Friday, May 31, 2019

Sports Chaplains and the Local Church

During the days of 13-14 May, I was in Kiev, Ukraine for their annual FCA Sports Chaplains School. The gathered men and women were bright, hungry to learn, and responsive. This made for a great couple of days in which I delivered six presentations. I had asked them to outline the issues or topics they wanted me to address, and that was key to our effectiveness. The outline of one of the presentations is below. (By sending it ahead of time, they were able to translate it into Russian to better serve the attendees.)

You may have noticed that the bulk of these slides are questions. That is purposeful as I don’t live where they do. I don’t know the local churches as they do. I don’t necessarily see the same opportunities that they do. I believe that by asking good questions, I can help them discover the opportunities that may be at their hands. I was able to point to examples of effective sports chaplain and church partnerships in various parts of the world, mostly to help catalyze their imaginations.

I hope your imagination is catalyzed toward effective, Christ-honoring partnership with the local churches in your area.

Friday, May 17, 2019

Serving Millennials and Gen Z Sportspeople

For many character coaches and sports chaplains of my generation (Baby Boomers – I’m about to turn 63) we find it difficult to connect with those we seek to serve that are among the Millennials and Generation Z. Brief descriptions of various generations are below. Much of our disconnect  is due to failing assumptions, misaligned values, and differences in communication styles. Some characteristics of these differences and some thoughts about how to better connect are below. Some of the characteristics that can present opportunities for those serving Millennials and Gen Z sportspeople are bolded.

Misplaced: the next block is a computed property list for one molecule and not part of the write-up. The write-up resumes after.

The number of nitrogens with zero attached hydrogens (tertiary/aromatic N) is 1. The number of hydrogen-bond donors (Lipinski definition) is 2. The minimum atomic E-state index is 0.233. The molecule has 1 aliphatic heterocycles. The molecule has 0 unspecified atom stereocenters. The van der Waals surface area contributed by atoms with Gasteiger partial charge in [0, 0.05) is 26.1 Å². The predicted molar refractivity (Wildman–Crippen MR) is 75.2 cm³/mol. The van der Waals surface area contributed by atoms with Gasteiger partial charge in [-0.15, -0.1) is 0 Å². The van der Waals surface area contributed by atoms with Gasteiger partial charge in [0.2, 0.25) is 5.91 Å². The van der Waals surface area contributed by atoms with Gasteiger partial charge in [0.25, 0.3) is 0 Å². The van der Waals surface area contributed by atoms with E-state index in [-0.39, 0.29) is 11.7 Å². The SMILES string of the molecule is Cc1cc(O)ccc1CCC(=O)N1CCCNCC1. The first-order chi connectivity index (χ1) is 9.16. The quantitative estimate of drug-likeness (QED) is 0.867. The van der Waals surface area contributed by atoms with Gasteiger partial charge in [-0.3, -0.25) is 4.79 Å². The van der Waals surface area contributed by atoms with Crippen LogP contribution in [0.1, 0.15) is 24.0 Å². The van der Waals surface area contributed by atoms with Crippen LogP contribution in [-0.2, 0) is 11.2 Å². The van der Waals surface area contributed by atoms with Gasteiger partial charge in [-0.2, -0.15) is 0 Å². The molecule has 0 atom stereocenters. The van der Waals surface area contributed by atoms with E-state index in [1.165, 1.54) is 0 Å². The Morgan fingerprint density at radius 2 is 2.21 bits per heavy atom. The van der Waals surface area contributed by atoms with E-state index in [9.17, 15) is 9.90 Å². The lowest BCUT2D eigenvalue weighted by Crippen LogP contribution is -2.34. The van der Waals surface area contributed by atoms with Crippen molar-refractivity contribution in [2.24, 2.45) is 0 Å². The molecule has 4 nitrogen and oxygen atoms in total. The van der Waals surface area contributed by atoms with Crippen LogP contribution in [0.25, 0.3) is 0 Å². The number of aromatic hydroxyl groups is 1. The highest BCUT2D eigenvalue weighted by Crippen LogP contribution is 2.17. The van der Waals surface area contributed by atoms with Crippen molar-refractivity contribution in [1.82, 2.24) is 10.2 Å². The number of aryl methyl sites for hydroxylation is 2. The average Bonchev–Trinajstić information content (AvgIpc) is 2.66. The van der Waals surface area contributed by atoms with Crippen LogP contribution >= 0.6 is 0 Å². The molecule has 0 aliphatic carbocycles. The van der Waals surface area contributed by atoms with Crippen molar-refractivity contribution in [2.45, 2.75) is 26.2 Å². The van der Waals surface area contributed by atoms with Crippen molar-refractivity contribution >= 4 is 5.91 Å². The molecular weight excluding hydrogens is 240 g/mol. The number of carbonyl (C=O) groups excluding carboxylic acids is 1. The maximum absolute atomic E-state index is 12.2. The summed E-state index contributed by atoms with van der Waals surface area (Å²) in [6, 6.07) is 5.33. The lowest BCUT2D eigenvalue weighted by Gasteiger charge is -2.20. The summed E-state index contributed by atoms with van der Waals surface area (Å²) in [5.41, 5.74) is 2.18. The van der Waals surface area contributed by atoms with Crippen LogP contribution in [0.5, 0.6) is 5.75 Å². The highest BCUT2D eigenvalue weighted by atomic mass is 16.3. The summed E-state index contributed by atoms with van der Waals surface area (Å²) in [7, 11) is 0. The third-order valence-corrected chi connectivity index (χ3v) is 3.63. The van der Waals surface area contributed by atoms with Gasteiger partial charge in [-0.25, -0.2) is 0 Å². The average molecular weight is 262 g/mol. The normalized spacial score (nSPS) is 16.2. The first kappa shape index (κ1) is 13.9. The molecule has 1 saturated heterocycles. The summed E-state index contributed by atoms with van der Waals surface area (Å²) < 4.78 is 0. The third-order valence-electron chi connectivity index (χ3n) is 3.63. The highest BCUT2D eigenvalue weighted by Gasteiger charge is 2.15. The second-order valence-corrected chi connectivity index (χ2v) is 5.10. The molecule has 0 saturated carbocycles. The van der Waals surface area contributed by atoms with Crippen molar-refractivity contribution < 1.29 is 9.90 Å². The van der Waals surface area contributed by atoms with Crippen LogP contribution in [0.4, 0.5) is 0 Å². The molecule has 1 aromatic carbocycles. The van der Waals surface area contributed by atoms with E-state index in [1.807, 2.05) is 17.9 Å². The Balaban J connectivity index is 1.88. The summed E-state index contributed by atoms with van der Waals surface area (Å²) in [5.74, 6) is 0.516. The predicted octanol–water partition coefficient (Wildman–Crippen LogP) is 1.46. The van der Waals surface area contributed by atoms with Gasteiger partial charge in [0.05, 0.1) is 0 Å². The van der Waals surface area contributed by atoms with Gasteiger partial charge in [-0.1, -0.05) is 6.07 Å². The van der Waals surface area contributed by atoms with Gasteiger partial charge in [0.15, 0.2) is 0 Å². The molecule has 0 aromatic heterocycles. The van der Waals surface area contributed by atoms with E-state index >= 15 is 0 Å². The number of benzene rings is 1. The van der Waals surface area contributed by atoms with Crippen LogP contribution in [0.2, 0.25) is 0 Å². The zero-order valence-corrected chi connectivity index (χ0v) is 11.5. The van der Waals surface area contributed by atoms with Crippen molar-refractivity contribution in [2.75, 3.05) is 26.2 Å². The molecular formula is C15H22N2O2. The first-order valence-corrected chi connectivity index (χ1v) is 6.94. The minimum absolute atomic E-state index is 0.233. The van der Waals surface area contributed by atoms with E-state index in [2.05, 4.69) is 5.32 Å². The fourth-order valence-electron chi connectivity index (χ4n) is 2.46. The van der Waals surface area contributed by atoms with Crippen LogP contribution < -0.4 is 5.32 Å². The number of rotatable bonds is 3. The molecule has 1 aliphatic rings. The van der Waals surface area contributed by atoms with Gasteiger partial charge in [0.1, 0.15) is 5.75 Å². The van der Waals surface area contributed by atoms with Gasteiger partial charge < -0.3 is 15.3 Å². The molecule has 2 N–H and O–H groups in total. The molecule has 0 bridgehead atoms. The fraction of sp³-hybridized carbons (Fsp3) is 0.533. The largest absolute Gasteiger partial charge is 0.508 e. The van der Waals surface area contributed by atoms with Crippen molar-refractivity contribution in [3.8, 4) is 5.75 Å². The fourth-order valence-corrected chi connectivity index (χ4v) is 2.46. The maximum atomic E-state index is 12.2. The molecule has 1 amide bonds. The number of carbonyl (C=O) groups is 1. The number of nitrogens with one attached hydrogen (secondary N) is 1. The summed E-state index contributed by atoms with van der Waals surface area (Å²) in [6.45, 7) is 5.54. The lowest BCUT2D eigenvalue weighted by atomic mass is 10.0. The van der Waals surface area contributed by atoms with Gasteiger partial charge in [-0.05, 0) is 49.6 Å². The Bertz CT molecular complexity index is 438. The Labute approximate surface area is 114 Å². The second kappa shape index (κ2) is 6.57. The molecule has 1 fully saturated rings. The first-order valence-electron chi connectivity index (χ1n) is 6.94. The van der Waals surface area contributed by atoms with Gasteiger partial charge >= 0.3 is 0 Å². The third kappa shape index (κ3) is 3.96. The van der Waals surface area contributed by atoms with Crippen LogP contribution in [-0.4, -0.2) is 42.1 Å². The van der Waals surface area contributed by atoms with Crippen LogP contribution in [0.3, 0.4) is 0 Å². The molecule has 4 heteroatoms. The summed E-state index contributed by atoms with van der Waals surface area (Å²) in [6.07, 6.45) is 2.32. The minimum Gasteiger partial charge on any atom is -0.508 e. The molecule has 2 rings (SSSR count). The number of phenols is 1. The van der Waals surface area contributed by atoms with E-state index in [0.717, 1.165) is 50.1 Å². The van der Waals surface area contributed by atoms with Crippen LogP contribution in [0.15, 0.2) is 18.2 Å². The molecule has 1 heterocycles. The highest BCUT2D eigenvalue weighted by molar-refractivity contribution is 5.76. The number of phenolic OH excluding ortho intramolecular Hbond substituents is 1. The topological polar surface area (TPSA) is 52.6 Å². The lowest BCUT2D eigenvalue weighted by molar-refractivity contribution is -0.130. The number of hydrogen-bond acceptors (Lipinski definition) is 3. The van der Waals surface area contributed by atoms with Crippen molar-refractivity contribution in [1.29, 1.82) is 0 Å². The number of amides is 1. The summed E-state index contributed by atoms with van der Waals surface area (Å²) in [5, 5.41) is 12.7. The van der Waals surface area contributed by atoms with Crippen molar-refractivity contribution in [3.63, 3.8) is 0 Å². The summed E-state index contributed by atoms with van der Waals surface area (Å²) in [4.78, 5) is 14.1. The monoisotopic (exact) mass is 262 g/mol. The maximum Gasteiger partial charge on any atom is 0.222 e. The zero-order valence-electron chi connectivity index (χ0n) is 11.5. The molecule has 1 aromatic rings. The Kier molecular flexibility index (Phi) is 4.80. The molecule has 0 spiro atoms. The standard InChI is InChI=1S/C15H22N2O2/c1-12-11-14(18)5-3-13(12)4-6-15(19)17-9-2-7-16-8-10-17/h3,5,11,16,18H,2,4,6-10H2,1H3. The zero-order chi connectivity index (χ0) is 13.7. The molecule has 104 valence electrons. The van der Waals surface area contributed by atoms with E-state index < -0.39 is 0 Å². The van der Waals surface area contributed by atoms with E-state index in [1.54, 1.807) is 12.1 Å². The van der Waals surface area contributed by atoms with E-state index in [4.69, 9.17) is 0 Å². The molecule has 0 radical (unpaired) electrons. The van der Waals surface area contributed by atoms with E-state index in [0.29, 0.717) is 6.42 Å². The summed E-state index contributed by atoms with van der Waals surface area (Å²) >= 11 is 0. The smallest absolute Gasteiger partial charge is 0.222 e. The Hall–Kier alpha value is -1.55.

Baby Boomers - born 1945-1964 (76 million in USA)
·        Anti-war
·        Anti-government
·        Anything is possible
·        Equal rights
·        Equal opportunities
·        Extremely loyal to their children
·        Involvement Optimism
·        Personal Gratification
·        Personal Growth
·        Question Everything
·        Spend now, worry later
·        Team Oriented
·        Transformational
·        Trust no one over 30
·        Youth
·        Work
·        Want to “make a difference.”

Generation X - born 1965-1979 (83 million in USA)
·        Balance
·        Diversity
·        Entrepreneurial
·        Fun
·        Highly Educated
·        High job expectations
·        Independent
·        Informality
·        Lack of organizational loyalty
·        Pragmatism
·        Seek life balance
·        Self-reliance
·        Skepticism/Cynical
·        Suspicious of Boomer values
·        Think Globally
·        Techno literacy

Millennials - born 1980-1994 (73 million in USA)
·        Achievement
·        Avid consumers
·        Civic Duty
·        Confidence
·        Diversity
·        Extreme fun Fun!
·        High morals
·        Highly tolerant
·        Hotly competitive
·        Like personal attention
·        Self-confident
·        Sociability
·        Members of global community
·        Most educated generation
·        Extremely techno savvy
·        Extremely spiritual
·        Now!
·        Optimism
·        Realism
·        Street smarts

Generation Z - born 1995-2015 (4-24 years of age)
• Just under 74 million in the USA
Digital natives (They grew up with smartphones.)
Career driven from early on
• Post-Christian social context